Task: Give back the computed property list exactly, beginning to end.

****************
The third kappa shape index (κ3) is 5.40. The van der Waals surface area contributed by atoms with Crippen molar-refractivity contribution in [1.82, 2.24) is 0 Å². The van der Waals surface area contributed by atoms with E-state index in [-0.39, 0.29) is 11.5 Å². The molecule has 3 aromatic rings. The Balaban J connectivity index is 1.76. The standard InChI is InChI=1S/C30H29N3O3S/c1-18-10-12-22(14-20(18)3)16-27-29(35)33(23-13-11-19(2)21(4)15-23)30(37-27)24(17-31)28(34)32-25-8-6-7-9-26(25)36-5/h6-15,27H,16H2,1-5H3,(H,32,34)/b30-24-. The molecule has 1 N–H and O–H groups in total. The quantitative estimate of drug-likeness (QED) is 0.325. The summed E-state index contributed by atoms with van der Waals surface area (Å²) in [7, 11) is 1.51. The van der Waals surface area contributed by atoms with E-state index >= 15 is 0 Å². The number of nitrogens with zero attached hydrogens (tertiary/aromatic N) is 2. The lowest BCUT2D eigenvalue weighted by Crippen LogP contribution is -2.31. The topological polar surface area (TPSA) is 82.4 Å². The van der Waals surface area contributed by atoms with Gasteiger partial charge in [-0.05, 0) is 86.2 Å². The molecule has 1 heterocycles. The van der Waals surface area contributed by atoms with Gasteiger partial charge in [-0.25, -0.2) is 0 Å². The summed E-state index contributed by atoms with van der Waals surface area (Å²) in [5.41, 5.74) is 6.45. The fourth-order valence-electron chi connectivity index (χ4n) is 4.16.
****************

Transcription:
The third kappa shape index (κ3) is 5.40. The van der Waals surface area contributed by atoms with Crippen molar-refractivity contribution in [1.82, 2.24) is 0 Å². The van der Waals surface area contributed by atoms with E-state index in [-0.39, 0.29) is 11.5 Å². The molecule has 3 aromatic rings. The Balaban J connectivity index is 1.76. The standard InChI is InChI=1S/C30H29N3O3S/c1-18-10-12-22(14-20(18)3)16-27-29(35)33(23-13-11-19(2)21(4)15-23)30(37-27)24(17-31)28(34)32-25-8-6-7-9-26(25)36-5/h6-15,27H,16H2,1-5H3,(H,32,34)/b30-24-. The molecule has 1 N–H and O–H groups in total. The quantitative estimate of drug-likeness (QED) is 0.325. The summed E-state index contributed by atoms with van der Waals surface area (Å²) in [7, 11) is 1.51. The van der Waals surface area contributed by atoms with E-state index >= 15 is 0 Å². The number of nitrogens with zero attached hydrogens (tertiary/aromatic N) is 2. The lowest BCUT2D eigenvalue weighted by Crippen LogP contribution is -2.31. The topological polar surface area (TPSA) is 82.4 Å². The van der Waals surface area contributed by atoms with Gasteiger partial charge in [-0.05, 0) is 86.2 Å². The molecule has 1 heterocycles. The van der Waals surface area contributed by atoms with Gasteiger partial charge in [-0.25, -0.2) is 0 Å². The summed E-state index contributed by atoms with van der Waals surface area (Å²) in [5.41, 5.74) is 6.45. The fourth-order valence-electron chi connectivity index (χ4n) is 4.16.